Last Thursday, Brian Armour opened the doors to Uptown's newest sweet pie and Ramen noodle joint (I know, I know?another one??), Noodle & Pie, the brick-and-mortar manifestation of the cultish pop up from a band of Dante's Kitchen dabblers that included Armour, Eman Loubier, and Kris Bouley. The stand-alone Noodle & Pie will feature the pastry stylings of Mimi Assad and, when textbooks thud into Uptown bookstores at the end of August, most likely be the newest food Mecca for Tulane students tired of microwaving their own sad little noodle cups. A week into his latest adventure in Asian cuisine, Amour spoke with Eater about the transition from pop up to restaurant, and the encouraging buzz Noodle & Pie has attracted on Facebook.
How's business been the first week in?
We've just been trying to get our kitchen together. My sous chef and I have just been working sixteen-hour days consistently, trying to get everything in order. We're hanging in there?we don't have a choice at this point?put it's been good so far, business has been consistent and we're looking forward to getting more of it. We've been doing 150 per night on a regular business since we opened, so that's where we are with that.
Were you prepared for enormous workload when you were first kicking around the idea of opening your own place?
Well, you have so many resources to gauge interest. We'd done the pop up a couple years ago so we knew we had a lot of fans, at least within the industry. Some people who just happened across us as a pop up have wandered to the restaurant, which is great, at this point. Ahead of the opening, you get more responses on Twitter and Facebook, just people looking forward to the it, asking when it's finally going to happen. You can kind of see some of the anticipation on social media, which let us know that we were probably going to get going right away.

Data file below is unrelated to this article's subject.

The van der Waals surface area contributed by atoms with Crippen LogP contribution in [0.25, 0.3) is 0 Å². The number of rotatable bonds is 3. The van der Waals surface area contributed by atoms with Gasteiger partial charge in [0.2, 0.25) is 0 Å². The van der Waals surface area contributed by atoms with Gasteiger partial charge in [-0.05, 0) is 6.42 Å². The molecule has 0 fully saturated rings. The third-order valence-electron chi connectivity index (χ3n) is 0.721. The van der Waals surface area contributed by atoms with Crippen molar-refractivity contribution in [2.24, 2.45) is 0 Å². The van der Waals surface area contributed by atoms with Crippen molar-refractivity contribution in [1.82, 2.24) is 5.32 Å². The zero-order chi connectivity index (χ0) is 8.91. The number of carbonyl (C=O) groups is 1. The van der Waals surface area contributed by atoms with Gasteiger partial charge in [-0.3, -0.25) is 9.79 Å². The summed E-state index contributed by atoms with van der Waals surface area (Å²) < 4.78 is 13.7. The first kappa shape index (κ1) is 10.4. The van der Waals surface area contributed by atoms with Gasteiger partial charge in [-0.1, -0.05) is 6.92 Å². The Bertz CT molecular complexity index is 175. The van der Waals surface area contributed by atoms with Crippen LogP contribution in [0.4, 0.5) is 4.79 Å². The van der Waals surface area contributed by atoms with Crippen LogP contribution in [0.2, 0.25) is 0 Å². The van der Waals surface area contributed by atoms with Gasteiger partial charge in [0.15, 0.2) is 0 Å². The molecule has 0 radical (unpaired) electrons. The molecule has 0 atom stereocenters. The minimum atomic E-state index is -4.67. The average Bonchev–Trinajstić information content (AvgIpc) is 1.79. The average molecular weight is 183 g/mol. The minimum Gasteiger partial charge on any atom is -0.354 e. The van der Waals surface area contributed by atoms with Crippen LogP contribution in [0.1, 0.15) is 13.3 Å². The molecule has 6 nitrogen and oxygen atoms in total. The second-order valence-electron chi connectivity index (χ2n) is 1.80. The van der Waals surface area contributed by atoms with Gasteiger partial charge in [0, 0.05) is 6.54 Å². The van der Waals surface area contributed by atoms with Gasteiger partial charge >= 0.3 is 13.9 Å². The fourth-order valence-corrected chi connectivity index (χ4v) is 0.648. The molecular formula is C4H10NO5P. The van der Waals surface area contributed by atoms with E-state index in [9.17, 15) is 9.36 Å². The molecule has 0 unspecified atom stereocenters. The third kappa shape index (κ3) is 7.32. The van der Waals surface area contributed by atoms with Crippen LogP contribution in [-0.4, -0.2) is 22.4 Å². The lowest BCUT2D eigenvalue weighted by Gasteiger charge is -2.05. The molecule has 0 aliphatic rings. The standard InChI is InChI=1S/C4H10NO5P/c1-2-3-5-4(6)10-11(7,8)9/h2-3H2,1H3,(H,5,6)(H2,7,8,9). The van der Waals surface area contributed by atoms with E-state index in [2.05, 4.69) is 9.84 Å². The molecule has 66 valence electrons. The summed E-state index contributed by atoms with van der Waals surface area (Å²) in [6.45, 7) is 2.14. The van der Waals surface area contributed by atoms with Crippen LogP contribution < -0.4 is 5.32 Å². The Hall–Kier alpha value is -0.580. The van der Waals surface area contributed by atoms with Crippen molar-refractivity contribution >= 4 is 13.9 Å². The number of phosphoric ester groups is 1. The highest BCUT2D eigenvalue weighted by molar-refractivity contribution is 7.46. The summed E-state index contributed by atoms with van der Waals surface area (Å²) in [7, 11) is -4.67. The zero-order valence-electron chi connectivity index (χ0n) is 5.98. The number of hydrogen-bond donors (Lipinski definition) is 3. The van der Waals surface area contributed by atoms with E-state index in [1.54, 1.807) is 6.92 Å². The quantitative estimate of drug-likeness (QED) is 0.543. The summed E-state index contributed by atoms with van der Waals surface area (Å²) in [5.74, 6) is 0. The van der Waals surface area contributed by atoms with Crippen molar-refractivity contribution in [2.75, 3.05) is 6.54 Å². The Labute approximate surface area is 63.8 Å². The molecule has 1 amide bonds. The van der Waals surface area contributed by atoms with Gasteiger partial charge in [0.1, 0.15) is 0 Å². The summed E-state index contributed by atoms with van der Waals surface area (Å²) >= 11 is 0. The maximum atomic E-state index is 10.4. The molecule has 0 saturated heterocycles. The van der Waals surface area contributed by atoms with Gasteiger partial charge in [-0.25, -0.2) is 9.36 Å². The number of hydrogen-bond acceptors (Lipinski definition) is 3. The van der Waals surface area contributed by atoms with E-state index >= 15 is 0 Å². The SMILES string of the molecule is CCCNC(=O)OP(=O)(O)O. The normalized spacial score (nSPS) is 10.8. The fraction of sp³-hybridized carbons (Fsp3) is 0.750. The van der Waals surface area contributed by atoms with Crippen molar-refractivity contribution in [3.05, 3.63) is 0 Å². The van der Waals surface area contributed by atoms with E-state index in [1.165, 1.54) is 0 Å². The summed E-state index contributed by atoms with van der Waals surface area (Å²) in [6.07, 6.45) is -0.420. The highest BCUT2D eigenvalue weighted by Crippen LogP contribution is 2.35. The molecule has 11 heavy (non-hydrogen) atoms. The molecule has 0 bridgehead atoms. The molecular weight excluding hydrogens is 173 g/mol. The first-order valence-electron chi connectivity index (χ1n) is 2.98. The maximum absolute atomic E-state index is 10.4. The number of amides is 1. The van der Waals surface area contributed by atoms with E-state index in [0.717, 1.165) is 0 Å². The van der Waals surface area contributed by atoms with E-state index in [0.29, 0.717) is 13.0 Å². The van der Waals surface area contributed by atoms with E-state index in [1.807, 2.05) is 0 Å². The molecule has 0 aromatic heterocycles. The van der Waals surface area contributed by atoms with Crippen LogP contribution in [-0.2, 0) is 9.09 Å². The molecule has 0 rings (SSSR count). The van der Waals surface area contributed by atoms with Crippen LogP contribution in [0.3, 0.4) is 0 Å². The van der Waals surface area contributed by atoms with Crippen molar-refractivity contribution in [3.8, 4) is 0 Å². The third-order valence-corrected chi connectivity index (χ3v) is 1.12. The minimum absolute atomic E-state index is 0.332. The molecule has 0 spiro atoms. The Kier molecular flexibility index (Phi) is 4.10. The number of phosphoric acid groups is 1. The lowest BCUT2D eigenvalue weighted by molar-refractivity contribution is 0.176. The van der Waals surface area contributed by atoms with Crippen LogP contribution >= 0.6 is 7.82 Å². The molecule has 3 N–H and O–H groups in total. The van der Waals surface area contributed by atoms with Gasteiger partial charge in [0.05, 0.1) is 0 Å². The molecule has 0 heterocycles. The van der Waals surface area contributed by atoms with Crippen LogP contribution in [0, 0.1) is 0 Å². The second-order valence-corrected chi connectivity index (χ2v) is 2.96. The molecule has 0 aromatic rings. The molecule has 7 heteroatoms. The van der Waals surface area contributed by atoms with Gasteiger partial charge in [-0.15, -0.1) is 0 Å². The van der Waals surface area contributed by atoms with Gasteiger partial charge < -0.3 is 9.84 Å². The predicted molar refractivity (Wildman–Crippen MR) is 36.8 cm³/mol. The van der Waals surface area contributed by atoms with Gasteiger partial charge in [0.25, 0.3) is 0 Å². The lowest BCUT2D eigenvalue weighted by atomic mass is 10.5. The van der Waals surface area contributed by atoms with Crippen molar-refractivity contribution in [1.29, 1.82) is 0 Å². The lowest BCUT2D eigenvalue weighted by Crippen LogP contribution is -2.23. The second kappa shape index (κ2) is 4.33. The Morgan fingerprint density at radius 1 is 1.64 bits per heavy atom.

A lot of people have made that transition from pop up to brick-and-mortar spot. Was that your ultimate goal when you started the pop up?
It [a pop up] certainly is a good thermometer to see whether people are having good reactions to what you're doing, but I don't think we initially thought about a brick-and-mortar place when we started the pop up. After getting such a great response from people for something that was really just a little change of pace from what we were doing at Dante's Kitchen, an opportunity to use the space we're in now became available, and we figured we'd try this out, try to make it the real deal.
Would you characterize Noodle & Pie as a 'spin-off' of Dante's?
I wouldn't say it's a spin-off, exactly, thought Eman [Loubier] is the chef and owner over there and we carry a lot of the same philosophy as far as sourcing local, in-season produce, using excellent ingredients?I mean, that's two-thirds of the battle, technique and quality ingredients. As long as you have great technique and good ingredients at your disposal you can do great things. But as far as "spin-off," that's about all we take from Dante's. We take our own personal background in cooking and bring it to this new type of cuisine.
Where do you hope to be in two months as the new season rolls in?
We're just hoping to expand our repertoire. We have an evolving menu and we're trying to stabilize ourselves as far as the kitchen goes so we can deliver a quality product. We're also trying to keep ourselves interested and keep learning about Asian cuisine, and sort of explore some of the limitations of what we're doing. I think right now is a great time for us to be open because it's hot, and a lot of people, under ordinary circumstances, might not be eating things like hot soup, which gives us a chance to get on our feet, get all the kinks sorted out, and pay our bills. Tulane students should be coming back shortly, and we're in a pretty great location to receive that kind of business.
Hopefully it won't slow down, which might be an insane belief, but I'm going to be keep believing it until I'm shown otherwise.
· Noodle & Pie [Facebook]